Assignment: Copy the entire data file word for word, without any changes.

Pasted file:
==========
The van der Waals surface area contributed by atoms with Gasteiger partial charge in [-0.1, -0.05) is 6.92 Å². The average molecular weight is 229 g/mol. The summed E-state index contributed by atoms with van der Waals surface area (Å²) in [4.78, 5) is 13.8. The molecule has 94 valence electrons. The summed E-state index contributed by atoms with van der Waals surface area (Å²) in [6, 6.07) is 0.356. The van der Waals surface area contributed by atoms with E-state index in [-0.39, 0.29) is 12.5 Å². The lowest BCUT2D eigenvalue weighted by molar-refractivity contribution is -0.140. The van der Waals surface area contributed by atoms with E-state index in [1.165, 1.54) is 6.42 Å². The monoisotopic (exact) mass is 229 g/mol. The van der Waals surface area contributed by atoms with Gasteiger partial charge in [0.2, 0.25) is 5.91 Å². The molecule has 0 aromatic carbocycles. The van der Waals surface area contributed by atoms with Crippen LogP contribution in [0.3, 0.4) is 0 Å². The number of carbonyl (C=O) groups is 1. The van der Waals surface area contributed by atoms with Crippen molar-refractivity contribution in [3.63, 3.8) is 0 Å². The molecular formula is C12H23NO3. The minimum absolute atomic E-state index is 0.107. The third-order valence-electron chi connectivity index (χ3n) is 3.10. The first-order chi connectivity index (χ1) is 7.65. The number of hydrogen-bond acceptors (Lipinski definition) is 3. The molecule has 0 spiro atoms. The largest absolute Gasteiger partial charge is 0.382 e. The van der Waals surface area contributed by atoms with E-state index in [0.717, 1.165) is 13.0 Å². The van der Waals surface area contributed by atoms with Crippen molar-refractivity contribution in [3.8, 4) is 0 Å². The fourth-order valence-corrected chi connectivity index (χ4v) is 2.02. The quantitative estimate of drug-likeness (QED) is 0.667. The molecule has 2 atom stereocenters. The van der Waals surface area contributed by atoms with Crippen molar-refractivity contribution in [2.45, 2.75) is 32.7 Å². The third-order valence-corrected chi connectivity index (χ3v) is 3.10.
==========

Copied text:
The van der Waals surface area contributed by atoms with Gasteiger partial charge in [-0.1, -0.05) is 6.92 Å². The average molecular weight is 229 g/mol. The summed E-state index contributed by atoms with van der Waals surface area (Å²) in [4.78, 5) is 13.8. The molecule has 94 valence electrons. The summed E-state index contributed by atoms with van der Waals surface area (Å²) in [6, 6.07) is 0.356. The van der Waals surface area contributed by atoms with E-state index in [-0.39, 0.29) is 12.5 Å². The lowest BCUT2D eigenvalue weighted by molar-refractivity contribution is -0.140. The van der Waals surface area contributed by atoms with E-state index in [1.165, 1.54) is 6.42 Å². The monoisotopic (exact) mass is 229 g/mol. The van der Waals surface area contributed by atoms with Gasteiger partial charge in [0.2, 0.25) is 5.91 Å². The molecule has 0 aromatic carbocycles. The van der Waals surface area contributed by atoms with Crippen LogP contribution in [0.3, 0.4) is 0 Å². The number of carbonyl (C=O) groups is 1. The van der Waals surface area contributed by atoms with Crippen molar-refractivity contribution in [3.63, 3.8) is 0 Å². The molecular formula is C12H23NO3. The minimum absolute atomic E-state index is 0.107. The third-order valence-electron chi connectivity index (χ3n) is 3.10. The first-order chi connectivity index (χ1) is 7.65. The number of hydrogen-bond acceptors (Lipinski definition) is 3. The molecule has 0 spiro atoms. The largest absolute Gasteiger partial charge is 0.382 e. The van der Waals surface area contributed by atoms with E-state index in [0.717, 1.165) is 13.0 Å². The van der Waals surface area contributed by atoms with Crippen molar-refractivity contribution in [3.8, 4) is 0 Å². The fourth-order valence-corrected chi connectivity index (χ4v) is 2.02. The quantitative estimate of drug-likeness (QED) is 0.667. The molecule has 2 atom stereocenters. The van der Waals surface area contributed by atoms with Crippen molar-refractivity contribution in [2.45, 2.75) is 32.7 Å². The third-order valence-corrected chi connectivity index (χ3v) is 3.10.